A new technique for recording electrophysiological activity in rodent neonates offers scientists an opportunity to explore the early developmental events that shape autism spectrum disorder and schizophrenia.
Neurodevelopmental disorders are more common than generally thought—and the associated costs are staggering. In fact, the Centers for Disease Control and Prevention (CDC) estimate that the United States spends somewhere between $11.5 and $60.9 billion each year to support children with autism spectrum disorder. The numbers for schizophrenia are worse; experts estimate the country-wide costs are somewhere in the range of $94 to $120 billion. And all of this pales compared to the life-altering effects these diseases have on the patients and their families.
According to Joshua Gordon, director of the National Institutes of Mental Health (NIMH), it is difficult to find effective treatments because of the dearth of knowledge regarding how these disorders develop over time. “We know from animal models of autism and schizophrenia that one of the main disturbances that we see in these disorders are alterations in connectivity between brain regions. We also see those same alterations in neuroimaging studies of patients with these disorders,” Gordon said. “But we have not yet been able to document when, during development, those alterations first appear—or what may be causing them. So, any tools that can allow us the ability to better investigate development could offer us new clues for where and when we should be looking for those disturbances.”
This need for new tools is one reason Gordon recently praised a new technology called the Neurogrid, a conformable surface electrode array that records electrophysiological patterns from the brains of rodent pups. The new recording device was presented at Neuroscience 2017, the annual meeting for the Society of Neuroscience—and Gordon spoke of it at length during the meeting’s National Institutes of Health press conference.
The Challenges of Studying Young Brains
Jennifer Gelinas, a pediatric neurologist at Columbia University Medical Center, was interested in finding a way to record electrophysiological activity in rodent neonate and pup brains. “If you’re trying to model a disease like childhood or infantile epilepsy, you really need a childhood or infantile animal model,” she explained. “The existing technology makes that very difficult. So I worked with my colleagues at [New York University Langone Medical Center] , Dion Khodagholy and Gyorgy Buzsáki, who had already developed the Neurogrid. Given its characteristics, we thought that this device would potentially be a perfect application to use in the developing brain.”
The Neurogrid is tiny, approximately 1 millimeter by 1 millimeter in size. Yet within that space, the device holds 120 electrodes patterned on a hexagonal lattice. Using an advanced nanofabrication technology, the researchers embedded those electrodes into a special substrate called Parylene C.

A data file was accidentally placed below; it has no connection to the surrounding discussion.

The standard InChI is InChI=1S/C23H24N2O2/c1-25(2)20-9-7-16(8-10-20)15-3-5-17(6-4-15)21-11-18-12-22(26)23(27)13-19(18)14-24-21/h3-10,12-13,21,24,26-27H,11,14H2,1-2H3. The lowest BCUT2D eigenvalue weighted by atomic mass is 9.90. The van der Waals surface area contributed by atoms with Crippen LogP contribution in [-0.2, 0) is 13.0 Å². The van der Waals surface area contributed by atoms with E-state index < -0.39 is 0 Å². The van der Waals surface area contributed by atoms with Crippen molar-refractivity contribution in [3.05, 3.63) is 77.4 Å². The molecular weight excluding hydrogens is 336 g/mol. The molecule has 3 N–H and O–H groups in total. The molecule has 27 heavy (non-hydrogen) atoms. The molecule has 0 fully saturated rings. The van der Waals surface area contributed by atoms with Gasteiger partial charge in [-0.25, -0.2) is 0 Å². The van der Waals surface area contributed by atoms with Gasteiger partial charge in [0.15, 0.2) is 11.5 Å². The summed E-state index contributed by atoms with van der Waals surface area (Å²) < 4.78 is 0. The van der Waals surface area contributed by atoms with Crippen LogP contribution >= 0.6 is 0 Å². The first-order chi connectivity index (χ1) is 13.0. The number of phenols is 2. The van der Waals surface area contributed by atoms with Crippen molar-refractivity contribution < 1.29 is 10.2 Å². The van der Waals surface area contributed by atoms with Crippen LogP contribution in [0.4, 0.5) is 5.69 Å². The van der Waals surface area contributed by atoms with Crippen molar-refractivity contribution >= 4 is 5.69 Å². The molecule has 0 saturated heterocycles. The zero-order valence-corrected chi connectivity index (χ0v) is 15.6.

“Parylene C, which is very thin, only about four micrometers thick, is much like Saran Wrap,” said Gelinas. “And that’s kind of what it feels like. If you put the Neurogrid on your finger, it would have about the same consistency of Saran Wrap. That’s important because it can completely conform to the surface that you place it on, regardless of the shape of that surface. It also won’t put any pressure on the surface, which is why it’s so great for the developing brain.”
Gelinas and her colleagues tested the device by simultaneously recording from multiple cortical regions in both awake and sleeping mouse pups at different stages of development. They detected spontaneous network oscillations that changed at different ages, learning that precise temporal coordination of different cortical regions did not develop until the second week of life.
New Insights Into Normal Development
Currently, the Neurogrid records for 2-hour periods in different pups at different ages, but the researchers hope to extend the device’s capabilities to record activity over time in a single animal. While working on that, Gelinas also plans to explore normal physiological development of the cortex and cortical interactions.
“The next big step is to understand what might be going wrong in different disorders,” she said. “As someone interested in epilepsy, we could use Neurogrid to better understand what the critical time point is where the electrical activity of the brain in animal models of epilepsy starts to diverge from the normal activity we see in wild-type animals. And it’s the same for other neurodevelopmental disorders. Neurogrid could allow us to determine new electrical biomarkers for some of these disorders, but even more importantly, it can serve as a platform for determining some new systems-level therapeutic targets.”
Gordon agrees—which is why he is so excited about the possibilities concerning the Neurogrid technology. “The flexible nature of this recording device allows it to stay in the brain without doing damage as the animal develops. That’s wonderful in and of itself. But you can also study large areas of the brain at the same time,” he said. “While we know a fair amount of what goes on in individual brain regions as they develop, particularly the visual cortex, which has been so well studied, we don’t know much about how these different regions communicate with each other—which is what tends to go wrong in neurodevelopmental disorders. So if we can document when these alterations occur in development in animal models, we can get a clearer picture of when and where we should be looking in patients for those same disturbances and, with luck, find ways to intervene.”